Develop a fire safety plan

Published 12:00 am Wednesday, January 17, 2001

Every year, we hear of families losing their homes to fire. It's a special danger in cold winters such as this one with so many people using space heaters and old fireplaces. Property can be replaced but lives, which are lost, cannot.

Professional firefighters say that when a fire is discovered, you may have only seconds to get out. You can't afford to spend valuable time trying to figure a way out of your burning home. For your family's safety, develop a fire escape plan and practice it.

First, sketch out a floor plan of your home. Include significant outside features such as the driveway and any large trees. Next, locate a primary and a secondary escape route from every room. Draw in these routes on your floor plan.

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Establish a designated meeting place outside the house so all family members can be accounted for easily. Choose a site such as the mailbox, the end of the driveway or the neighbor's yard-somewhere well away from the house. Mark this meeting place on the plan.

Now, go through your home and make sure all escape routes are clear and easily accessible. Check doors and windows to be sure they open easily.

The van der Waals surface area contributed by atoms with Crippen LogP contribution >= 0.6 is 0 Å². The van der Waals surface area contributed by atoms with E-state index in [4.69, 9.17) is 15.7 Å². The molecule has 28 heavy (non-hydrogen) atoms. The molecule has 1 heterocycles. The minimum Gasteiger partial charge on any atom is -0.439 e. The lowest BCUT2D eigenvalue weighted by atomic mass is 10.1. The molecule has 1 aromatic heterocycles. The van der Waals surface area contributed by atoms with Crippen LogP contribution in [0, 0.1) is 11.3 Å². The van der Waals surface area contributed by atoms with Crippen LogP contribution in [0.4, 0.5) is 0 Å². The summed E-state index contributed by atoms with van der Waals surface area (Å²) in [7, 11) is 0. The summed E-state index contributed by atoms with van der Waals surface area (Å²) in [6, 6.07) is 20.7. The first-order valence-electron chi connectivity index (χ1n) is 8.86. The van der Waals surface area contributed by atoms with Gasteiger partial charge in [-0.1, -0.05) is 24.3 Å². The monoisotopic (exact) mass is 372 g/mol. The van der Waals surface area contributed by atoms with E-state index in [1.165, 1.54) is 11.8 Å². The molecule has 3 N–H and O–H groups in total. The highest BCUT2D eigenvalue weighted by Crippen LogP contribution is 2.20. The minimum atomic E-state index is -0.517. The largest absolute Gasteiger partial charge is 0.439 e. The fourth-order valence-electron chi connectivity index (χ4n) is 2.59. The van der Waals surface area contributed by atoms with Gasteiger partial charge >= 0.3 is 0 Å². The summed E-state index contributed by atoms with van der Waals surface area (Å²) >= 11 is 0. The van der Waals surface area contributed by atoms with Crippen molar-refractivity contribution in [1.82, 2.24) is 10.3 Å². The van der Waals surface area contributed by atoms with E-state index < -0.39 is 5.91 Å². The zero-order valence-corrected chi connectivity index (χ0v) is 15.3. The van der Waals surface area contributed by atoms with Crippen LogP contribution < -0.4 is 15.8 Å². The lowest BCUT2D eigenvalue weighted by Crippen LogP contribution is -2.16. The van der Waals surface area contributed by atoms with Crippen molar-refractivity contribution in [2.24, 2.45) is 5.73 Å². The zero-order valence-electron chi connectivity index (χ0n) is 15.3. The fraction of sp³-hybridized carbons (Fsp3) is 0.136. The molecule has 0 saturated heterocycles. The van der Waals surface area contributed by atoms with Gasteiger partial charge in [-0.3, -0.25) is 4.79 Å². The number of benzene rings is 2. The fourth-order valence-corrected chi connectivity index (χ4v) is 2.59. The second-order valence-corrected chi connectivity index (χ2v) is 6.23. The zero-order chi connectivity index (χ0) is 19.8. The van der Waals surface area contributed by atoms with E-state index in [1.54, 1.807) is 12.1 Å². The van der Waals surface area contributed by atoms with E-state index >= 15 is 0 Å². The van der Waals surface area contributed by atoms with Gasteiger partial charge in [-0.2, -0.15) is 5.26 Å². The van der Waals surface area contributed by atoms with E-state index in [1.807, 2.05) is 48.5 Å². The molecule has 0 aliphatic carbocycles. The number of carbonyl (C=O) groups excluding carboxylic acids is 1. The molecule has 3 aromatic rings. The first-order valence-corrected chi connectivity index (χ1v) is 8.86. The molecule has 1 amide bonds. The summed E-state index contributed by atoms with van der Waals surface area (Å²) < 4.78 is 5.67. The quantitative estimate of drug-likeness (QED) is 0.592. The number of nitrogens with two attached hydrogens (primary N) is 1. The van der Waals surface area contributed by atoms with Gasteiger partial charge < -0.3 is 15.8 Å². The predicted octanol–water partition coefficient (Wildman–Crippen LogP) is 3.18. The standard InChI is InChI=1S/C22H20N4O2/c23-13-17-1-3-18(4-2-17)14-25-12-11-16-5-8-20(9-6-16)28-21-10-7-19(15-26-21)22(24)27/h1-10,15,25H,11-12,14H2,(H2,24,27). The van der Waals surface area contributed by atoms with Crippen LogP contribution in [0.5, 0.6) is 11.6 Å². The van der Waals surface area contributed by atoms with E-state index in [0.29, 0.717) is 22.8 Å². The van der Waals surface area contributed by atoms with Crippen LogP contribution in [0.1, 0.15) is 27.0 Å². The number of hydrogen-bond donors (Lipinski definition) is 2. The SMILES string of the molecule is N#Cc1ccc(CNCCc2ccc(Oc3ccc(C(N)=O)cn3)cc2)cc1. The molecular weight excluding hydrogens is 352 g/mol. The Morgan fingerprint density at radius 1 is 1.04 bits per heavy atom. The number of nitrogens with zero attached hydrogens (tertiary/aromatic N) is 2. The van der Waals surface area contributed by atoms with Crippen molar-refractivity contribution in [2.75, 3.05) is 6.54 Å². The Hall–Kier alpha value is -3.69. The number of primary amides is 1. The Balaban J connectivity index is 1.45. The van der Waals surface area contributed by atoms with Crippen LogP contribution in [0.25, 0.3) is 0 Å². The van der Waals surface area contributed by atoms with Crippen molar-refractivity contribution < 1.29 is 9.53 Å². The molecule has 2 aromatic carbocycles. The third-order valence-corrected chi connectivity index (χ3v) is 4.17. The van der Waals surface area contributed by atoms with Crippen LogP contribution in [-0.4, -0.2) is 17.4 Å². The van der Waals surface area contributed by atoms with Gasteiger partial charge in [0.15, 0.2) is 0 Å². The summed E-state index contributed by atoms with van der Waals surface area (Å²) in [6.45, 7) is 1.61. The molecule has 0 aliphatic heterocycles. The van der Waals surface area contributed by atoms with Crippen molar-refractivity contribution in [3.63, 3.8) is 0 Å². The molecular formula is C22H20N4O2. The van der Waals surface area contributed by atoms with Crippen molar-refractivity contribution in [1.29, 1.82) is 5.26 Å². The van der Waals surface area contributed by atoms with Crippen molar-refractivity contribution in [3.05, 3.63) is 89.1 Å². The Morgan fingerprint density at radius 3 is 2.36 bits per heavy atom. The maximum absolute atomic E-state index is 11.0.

Screens should be easy to remove or force out. Keep hallways clear and uncluttered.

Make sure everyone in the family knows who is responsible for helping younger children, elderly and any others who might have trouble with the escape routes. Emphasize that once out of the home, no one should re-enter the building no matter what the situation.

Appoint someone to go to a neighbor's home to call the fire department or 911.

Review the plan with all family members. Hold practice drills regularly. Change the location of the "fire" so the family must practice using the secondary escape routes. In a fire, smoke rises, and it's the smoke and fumes that kill more people than do flames. Your practices should involve crawling along the escape routes, keeping low to avoid the smoke layer.

Even a well-rehearsed escape plan can't keep a family safe alone. Make sure you have smoke detectors installed correctly throughout your home. They should be on all floors. You should have detectors outside bedroom doors. Check the batteries monthly and replace them twice a year. Many families replace the batteries on the days the time changes.

Educate your children. Teach them the importance of not playing with matches and lighters.

Make sure they understand the "Stop, Drop and Roll" principle if their clothing catches on fire. They must also get outside to be safe.

You might want to make an appointment to take your children to visit the local fire department. Firefighters will be happy to discuss fire safety with them.

At last year's Family Day we had a fire safety house that the firefighters filled with smoke and let the children crawl through. This impressed on them that in a house fire they probably would not be able to see.

Every one hopes they never experience a house fire. But if you do, preparation and practice could make the difference between life and death.